Another shot rediscovered from last summer in NYC. The Human Structures sign refers to the colorful sculpture which is mostly out of the frame to the right, but I think it could also apply to the way Selfie Guy just to the left is busy using the camera on his phone to construct a version of himself and his friend. Some might question the authenticity of that endeavor, but I think meaning-making is a valid and ongoing project in all its forms, including selfie-making.
What is my life really all about? What’s most important to me? What inspires me? What do I aspire to? When you think about it, trying out answers to those questions is a big part what Facebook and Instagram are all about.
If you had to summarize, what does your Facebook wall say about you? What do you think mine tells you about me?
Rediscovered from last summer in NYC
This might look like love, but actually it’s a picture of hope. They’re hoping these photographers are worth what they’re paying for them. She’s hoping she’ll look beautiful. He’s hoping she doesn’t feel as cold as she looks (yes, that is snow on the ground). Everybody else on the bridge is hoping they’ll be finished soon so they can continue walking. The wedding guests are trying to snag some hors d’oeuvres and hoping the picture-taking will be over soon so they can sit down and start dinner. But most of all, we’re all hoping that even though they can hardly imagine it now, they’ll still be together in 30 or 40 years, and these pictures will be a reminder that love and commitment are real. And as I’ve been preaching lately, hope isn’t just a wish, it’s living as if you believe that wish is true. May their life together be a sign of love and hope to this broken world.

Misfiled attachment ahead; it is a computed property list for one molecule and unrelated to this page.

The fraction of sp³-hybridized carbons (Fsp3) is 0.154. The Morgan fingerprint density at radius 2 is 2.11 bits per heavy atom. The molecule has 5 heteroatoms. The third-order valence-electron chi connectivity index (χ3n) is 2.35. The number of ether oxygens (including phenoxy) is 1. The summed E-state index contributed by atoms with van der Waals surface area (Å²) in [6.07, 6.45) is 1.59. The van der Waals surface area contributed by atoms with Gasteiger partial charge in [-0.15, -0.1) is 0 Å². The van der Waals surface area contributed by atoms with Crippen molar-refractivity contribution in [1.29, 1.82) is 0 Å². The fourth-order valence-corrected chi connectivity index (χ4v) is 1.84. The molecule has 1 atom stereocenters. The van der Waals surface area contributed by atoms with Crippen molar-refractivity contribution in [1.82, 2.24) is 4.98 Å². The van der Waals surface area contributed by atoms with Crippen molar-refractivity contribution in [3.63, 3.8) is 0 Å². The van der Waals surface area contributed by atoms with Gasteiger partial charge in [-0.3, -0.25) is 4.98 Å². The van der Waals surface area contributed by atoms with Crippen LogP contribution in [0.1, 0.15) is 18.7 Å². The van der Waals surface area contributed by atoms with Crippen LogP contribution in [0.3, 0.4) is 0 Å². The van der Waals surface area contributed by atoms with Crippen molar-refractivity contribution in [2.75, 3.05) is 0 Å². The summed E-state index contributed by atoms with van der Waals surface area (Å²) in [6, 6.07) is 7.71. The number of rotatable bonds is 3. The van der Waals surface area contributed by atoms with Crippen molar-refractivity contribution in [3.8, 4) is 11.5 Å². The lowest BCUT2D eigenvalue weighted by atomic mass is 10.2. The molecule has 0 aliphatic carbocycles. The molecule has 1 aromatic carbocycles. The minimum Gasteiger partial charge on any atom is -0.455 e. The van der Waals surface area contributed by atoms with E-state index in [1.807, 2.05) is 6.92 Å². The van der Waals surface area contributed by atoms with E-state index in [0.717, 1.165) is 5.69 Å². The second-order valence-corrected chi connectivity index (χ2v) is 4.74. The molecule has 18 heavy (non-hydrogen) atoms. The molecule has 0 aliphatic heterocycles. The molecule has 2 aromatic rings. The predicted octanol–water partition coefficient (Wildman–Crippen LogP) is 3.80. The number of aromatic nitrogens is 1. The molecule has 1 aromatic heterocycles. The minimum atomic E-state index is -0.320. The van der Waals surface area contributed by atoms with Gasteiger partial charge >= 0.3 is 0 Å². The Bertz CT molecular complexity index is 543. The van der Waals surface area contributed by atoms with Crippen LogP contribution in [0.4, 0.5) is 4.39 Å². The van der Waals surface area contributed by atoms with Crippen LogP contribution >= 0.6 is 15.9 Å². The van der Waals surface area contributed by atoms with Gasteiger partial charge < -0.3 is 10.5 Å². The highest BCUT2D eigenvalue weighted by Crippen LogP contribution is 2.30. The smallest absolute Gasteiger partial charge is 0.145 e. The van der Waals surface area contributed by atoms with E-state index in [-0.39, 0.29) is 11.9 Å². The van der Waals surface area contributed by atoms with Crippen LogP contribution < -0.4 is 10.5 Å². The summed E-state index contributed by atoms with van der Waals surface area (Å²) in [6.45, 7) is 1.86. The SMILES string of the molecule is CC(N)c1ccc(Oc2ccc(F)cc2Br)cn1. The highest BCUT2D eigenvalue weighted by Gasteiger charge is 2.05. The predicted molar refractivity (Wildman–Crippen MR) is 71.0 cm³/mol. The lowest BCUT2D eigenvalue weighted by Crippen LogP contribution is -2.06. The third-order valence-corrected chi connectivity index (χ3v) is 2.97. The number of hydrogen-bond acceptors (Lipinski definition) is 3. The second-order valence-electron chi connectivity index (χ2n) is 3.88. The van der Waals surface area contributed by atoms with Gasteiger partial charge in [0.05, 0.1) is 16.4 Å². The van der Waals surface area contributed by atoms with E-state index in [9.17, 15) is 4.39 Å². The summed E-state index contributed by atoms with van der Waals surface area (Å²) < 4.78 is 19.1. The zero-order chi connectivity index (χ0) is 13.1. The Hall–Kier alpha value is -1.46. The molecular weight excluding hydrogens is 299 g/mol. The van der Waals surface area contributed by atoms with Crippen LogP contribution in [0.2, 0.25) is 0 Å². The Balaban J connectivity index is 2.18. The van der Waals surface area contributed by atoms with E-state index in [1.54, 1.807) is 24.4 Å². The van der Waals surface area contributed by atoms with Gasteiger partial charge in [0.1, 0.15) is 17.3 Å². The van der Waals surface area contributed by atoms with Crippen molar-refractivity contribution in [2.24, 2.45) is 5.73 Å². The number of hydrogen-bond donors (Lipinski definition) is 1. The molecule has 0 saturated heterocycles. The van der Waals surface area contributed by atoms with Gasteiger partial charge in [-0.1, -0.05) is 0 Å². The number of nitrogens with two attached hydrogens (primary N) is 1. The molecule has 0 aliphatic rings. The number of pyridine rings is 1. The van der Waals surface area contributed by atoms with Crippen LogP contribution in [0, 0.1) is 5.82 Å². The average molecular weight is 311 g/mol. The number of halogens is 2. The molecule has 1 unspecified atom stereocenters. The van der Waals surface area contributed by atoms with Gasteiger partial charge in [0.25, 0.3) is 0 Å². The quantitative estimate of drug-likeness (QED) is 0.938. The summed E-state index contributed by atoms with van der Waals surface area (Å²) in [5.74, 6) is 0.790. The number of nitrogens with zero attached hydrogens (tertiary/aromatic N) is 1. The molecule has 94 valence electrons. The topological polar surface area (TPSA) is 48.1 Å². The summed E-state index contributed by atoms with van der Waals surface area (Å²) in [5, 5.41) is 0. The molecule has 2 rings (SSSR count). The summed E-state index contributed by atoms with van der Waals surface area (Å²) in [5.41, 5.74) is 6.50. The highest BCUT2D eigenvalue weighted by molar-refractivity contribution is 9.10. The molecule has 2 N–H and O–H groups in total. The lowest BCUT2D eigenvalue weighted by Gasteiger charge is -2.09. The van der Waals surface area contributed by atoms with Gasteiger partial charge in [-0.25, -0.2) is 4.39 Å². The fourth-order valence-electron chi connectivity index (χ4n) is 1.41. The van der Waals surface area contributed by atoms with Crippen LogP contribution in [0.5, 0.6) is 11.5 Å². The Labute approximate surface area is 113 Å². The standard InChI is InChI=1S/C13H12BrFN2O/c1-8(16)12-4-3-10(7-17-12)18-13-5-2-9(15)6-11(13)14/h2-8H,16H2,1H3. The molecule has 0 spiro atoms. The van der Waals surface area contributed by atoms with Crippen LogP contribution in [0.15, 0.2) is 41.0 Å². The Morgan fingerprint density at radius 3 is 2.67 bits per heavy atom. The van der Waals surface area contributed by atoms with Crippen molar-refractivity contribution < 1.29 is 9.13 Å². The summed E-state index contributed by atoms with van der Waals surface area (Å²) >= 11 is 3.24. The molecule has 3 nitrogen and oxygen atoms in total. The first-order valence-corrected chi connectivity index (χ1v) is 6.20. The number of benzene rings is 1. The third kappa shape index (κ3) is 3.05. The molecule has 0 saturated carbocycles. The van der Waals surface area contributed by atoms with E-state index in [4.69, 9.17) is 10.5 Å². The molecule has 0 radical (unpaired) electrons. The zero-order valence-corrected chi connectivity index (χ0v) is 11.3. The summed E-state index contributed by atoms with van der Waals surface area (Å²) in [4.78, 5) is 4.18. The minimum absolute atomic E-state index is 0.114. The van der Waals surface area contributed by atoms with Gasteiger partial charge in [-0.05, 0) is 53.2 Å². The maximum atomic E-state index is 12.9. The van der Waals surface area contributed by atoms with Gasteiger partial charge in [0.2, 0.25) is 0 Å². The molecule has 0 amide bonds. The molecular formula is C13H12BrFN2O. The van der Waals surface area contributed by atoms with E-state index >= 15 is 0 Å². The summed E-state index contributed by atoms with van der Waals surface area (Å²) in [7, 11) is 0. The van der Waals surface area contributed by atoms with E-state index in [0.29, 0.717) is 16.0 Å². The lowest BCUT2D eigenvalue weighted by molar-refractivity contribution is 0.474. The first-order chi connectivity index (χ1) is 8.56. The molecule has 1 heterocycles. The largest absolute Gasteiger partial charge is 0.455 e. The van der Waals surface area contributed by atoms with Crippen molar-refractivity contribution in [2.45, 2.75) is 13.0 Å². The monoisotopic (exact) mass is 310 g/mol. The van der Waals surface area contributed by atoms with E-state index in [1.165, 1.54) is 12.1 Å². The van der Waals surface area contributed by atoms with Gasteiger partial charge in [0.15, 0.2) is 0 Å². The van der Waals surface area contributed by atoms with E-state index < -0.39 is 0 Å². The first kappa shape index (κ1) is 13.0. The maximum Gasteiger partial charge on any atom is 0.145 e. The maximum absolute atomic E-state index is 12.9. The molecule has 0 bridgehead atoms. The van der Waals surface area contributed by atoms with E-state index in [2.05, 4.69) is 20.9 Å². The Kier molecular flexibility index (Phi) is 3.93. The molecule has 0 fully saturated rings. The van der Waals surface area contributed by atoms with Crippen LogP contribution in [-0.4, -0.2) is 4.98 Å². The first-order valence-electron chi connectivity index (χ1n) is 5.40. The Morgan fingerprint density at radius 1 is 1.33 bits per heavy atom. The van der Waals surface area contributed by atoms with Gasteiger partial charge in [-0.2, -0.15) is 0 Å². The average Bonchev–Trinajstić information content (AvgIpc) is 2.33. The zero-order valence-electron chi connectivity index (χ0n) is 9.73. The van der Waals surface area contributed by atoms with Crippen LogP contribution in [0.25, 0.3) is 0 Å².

This letter about my retirement goes out to the parish today; it was announced in church on Sunday. “There is both joy and sadness in this for me.” A great deal of sadness, to be sure, because these have been grace-filled years. But I look forward to having more time and energy for my family, and for exploring other areas of ministry, including leading faith-enrichment programs including quiet days and evenings and adult forums. So you haven’t heard the last from me! My last Sunday as rector of Good Shepherd Church will be Feb. 24.
I write today to share with the entire parish the news that was announced in church this past Sunday morning.
After a considerable period of prayer and discernment, I’ve decided that the time has come for me to retire. There is both joy and sadness in this for me. It wasn’t an easy decision to reach, since I do love this grace-filled community and I feel blessed by my time here. However, I also am very much looking forward to having more time to spend with my growing family, and I’m confident that this is the right time for me to take this step.
I had plans: places to go, things to do. But life said no. Stop, rest; that is the gift of this day. And one of the gifts of age is obedience to these leadings. So I came home to the fireplace and the view of snow falling, falling, falling to the lawn that was yellow with leaves this morning but looks like winter now.
Sometimes during convention the quietest place is outside
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